Archive for July 21st, 2006

July 21, 2006

Unsafe relationships: how to tell you are in danger

by Rod Smith

Are you married to a man who could harm or kill you, or harm or kill someone you love? Are you dating a man who could murder you one day (or at least harm you physically)?

Dangerous relationships are apparently easier to endure than to address, so it is not surprising that the murder of a wife, an ex-wife or lover usually takes everyone by surprise. Secrecy, cover-up and denial are the hallmarks of toxic binds.

Some women could use a set of criteria to evaluate whether they are involved with a man capable of committing a violent crime against them. Accurate or not, the list could help a woman escape a potentially abusive relationship, or at least eradicate the virus before it destroys her.

Men capable of killing a “loved” one often leave a trail of early indicators, like rose petals around an open grave, before they commit a horrible crime. Ignoring them is understandable. It can also be very costly.

Perhaps someone’s life will be saved because this list, incomplete as it is, will assist someone toward getting appropriate help:

1. He tells you how to dress and insists you obey his wishes in this regard. If you resist he becomes irrationally hurt or angry. You are beyond choosing what you wear because your way of dressing has become his domain.

2. He checks up on you for “your own good.” He wants to know where you are, what you are doing and whom you are with. Time unaccounted becomes an accusation. You find yourself explaining or hiding everything, to avoid the laborious conflicts that inevitably ensue.

3. Any move toward independence (“normal” separateness on your part is rewritten as betrayal).

4. He tells you when you are happy, and rewrites what you feel if you are unhappy. He tries to keep you from your family, suggesting they are not good for you. “They are not good for. You think they are but I can see the way they upset you,” might be something he might say.

5. He tells you when you are hungry and what you like to eat. He says he knows you better than you know yourself.

6. He is jealous of your friendships, even those that predate him and those that are already over. He especially gets riled when you are close to your family and if you talk with enjoyment about things that occurred before you knew him.

7. Keeping peace is second nature to you. Ironically, the peace seldom lasts because he jumps on the smallest issues, magnifying them into major breaches of trust.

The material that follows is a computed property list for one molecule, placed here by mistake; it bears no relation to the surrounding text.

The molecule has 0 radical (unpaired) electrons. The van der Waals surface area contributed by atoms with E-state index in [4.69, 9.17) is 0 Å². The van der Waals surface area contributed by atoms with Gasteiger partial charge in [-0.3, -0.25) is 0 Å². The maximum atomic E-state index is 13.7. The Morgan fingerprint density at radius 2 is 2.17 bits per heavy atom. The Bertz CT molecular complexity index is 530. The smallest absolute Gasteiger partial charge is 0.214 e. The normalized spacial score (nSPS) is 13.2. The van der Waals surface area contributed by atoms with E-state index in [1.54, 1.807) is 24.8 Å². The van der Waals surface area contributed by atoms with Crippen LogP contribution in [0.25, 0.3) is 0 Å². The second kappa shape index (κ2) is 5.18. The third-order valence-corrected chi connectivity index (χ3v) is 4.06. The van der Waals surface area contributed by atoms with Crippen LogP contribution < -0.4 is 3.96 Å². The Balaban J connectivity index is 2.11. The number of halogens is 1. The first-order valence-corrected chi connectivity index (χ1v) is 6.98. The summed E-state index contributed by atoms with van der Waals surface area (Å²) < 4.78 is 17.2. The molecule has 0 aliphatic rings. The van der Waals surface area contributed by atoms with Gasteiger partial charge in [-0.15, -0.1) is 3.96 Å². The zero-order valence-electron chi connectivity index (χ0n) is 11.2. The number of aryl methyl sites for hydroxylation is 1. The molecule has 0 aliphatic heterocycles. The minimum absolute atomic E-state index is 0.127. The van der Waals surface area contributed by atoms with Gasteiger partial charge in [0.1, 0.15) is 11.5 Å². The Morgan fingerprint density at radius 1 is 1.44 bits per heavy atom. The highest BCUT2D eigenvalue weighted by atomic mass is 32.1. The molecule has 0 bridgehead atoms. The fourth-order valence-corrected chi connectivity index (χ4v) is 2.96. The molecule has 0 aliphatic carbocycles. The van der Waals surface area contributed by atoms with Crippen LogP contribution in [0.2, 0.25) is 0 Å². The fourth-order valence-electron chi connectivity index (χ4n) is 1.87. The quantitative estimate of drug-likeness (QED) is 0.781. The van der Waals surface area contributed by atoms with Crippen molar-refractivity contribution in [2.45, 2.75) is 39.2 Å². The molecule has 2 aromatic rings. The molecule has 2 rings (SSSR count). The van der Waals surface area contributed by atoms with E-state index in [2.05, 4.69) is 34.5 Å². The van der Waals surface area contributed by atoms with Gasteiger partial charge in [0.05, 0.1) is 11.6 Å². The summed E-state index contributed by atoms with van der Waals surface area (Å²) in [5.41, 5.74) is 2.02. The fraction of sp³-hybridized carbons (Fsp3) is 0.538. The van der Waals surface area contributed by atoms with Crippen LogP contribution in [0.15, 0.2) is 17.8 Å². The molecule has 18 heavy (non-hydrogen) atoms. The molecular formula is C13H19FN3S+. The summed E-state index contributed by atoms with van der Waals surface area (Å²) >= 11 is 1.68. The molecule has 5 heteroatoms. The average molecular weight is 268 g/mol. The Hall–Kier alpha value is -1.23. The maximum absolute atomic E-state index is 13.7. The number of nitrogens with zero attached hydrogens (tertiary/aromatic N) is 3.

8. His highs are very high and his lows very low. It seems as if your response to him is inordinately powerful in changing or determining his mood. There are times when you cannot tell who is controlling who.

9. He pouts easily. He manipulates truth so you are taken by surprise. He plays “hurt puppy” if you’re not happy, thereby making your emotions his business. He expects you to always be glad to see him and to drop whatever you are doing to focus on him.

10. He demands his own way and has an inordinate perception of his own importance. He shows off his “power” by threatening to “talk to the manager,” when he is not given the service he thinks he deserves. He becomes irrationally angry at the smallest of inconveniences. He accuses you of “taking sides” if you suggest he is being unreasonable.

11. He lives on the edge of “white hot” anger, becoming very angry with children, animals and anyone or anything that doesn’t obey him. He hides this anger from people outside the “inner circle” and his mood quickly changes if an “outsider” appears so that his anger is kept secret.

12. He removes your car keys or your purse to restrict your movements and then denies doing so. If you catch him in the act he will say he is kidding or he will become angry enough to throw you off the subject.

13. In the early days of the relationship you felt like you were on a fast ride on an unpredictable roller coaster. Everything was too much, too soon, but you did not know how to say it. Any comment about wanting to “slow down” on your part was ignored. You felt invisible, as if you were just along for his ride.

For such men, winning is everything — losing control is not an option, even for those whom they proclaim to love the most. Please note: the presence of some of these indications and not necessarily all of them, are still indications of an unhealthy and potentially dangerous relationship.

(When this article first appeared in print I got the most amazing volume of response. Some of the tales were VERY sad and almost all revealed great bravery of women who, at the end of their respective ropes, decided to do something about their situations. Included in the responses was, on the one hand, a man who threatened me with violence, and, on the other hand, a woman anonymousely sent me roses. Whoever she is — thanks, they were beautiful. To the angry man all I can say is if you can threaten a newspaper therapist you do not even know, I wonder what you are doing to the people you do know).

Copyright, 2004 ROD SMITH, MSMFT